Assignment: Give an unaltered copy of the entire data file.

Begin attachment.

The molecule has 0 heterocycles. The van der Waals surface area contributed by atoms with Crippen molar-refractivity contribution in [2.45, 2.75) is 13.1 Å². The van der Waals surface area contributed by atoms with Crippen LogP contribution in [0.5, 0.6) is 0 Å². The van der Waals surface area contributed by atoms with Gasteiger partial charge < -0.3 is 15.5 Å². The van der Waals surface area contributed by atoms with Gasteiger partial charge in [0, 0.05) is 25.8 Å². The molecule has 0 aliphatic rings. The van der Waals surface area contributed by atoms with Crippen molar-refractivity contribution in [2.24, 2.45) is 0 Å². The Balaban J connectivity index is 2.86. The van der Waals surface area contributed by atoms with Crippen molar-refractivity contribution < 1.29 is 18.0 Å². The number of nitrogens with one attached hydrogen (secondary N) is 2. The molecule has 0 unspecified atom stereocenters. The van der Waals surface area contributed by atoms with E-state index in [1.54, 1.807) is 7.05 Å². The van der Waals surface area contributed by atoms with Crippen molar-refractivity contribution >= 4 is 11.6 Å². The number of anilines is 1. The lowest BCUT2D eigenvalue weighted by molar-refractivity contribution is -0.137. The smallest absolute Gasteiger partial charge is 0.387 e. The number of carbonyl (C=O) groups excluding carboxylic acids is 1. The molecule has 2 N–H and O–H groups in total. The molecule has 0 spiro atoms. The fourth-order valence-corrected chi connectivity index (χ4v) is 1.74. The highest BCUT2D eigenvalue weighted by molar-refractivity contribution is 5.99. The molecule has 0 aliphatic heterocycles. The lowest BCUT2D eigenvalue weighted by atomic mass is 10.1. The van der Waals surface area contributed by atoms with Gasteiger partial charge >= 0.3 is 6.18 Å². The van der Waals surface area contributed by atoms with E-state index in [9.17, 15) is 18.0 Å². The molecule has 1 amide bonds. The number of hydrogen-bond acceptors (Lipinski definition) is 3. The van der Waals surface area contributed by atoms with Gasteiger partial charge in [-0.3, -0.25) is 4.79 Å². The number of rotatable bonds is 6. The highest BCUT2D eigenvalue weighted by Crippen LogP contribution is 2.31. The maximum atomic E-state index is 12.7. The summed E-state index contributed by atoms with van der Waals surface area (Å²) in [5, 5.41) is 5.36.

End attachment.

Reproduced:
The molecule has 0 heterocycles. The van der Waals surface area contributed by atoms with Crippen molar-refractivity contribution in [2.45, 2.75) is 13.1 Å². The van der Waals surface area contributed by atoms with Crippen LogP contribution in [0.5, 0.6) is 0 Å². The van der Waals surface area contributed by atoms with Gasteiger partial charge < -0.3 is 15.5 Å². The van der Waals surface area contributed by atoms with Gasteiger partial charge in [0, 0.05) is 25.8 Å². The molecule has 0 aliphatic rings. The van der Waals surface area contributed by atoms with Crippen molar-refractivity contribution in [2.24, 2.45) is 0 Å². The Balaban J connectivity index is 2.86. The van der Waals surface area contributed by atoms with Crippen molar-refractivity contribution < 1.29 is 18.0 Å². The number of nitrogens with one attached hydrogen (secondary N) is 2. The molecule has 0 unspecified atom stereocenters. The van der Waals surface area contributed by atoms with E-state index in [1.54, 1.807) is 7.05 Å². The van der Waals surface area contributed by atoms with Crippen molar-refractivity contribution >= 4 is 11.6 Å². The number of anilines is 1. The lowest BCUT2D eigenvalue weighted by molar-refractivity contribution is -0.137. The smallest absolute Gasteiger partial charge is 0.387 e. The number of carbonyl (C=O) groups excluding carboxylic acids is 1. The molecule has 2 N–H and O–H groups in total. The molecule has 0 spiro atoms. The fourth-order valence-corrected chi connectivity index (χ4v) is 1.74. The highest BCUT2D eigenvalue weighted by molar-refractivity contribution is 5.99. The molecule has 0 aliphatic heterocycles. The lowest BCUT2D eigenvalue weighted by atomic mass is 10.1. The van der Waals surface area contributed by atoms with Gasteiger partial charge >= 0.3 is 6.18 Å². The van der Waals surface area contributed by atoms with E-state index in [9.17, 15) is 18.0 Å². The molecule has 1 amide bonds. The number of hydrogen-bond acceptors (Lipinski definition) is 3. The van der Waals surface area contributed by atoms with Gasteiger partial charge in [-0.3, -0.25) is 4.79 Å². The number of rotatable bonds is 6. The highest BCUT2D eigenvalue weighted by Crippen LogP contribution is 2.31. The maximum atomic E-state index is 12.7. The summed E-state index contributed by atoms with van der Waals surface area (Å²) in [5, 5.41) is 5.36.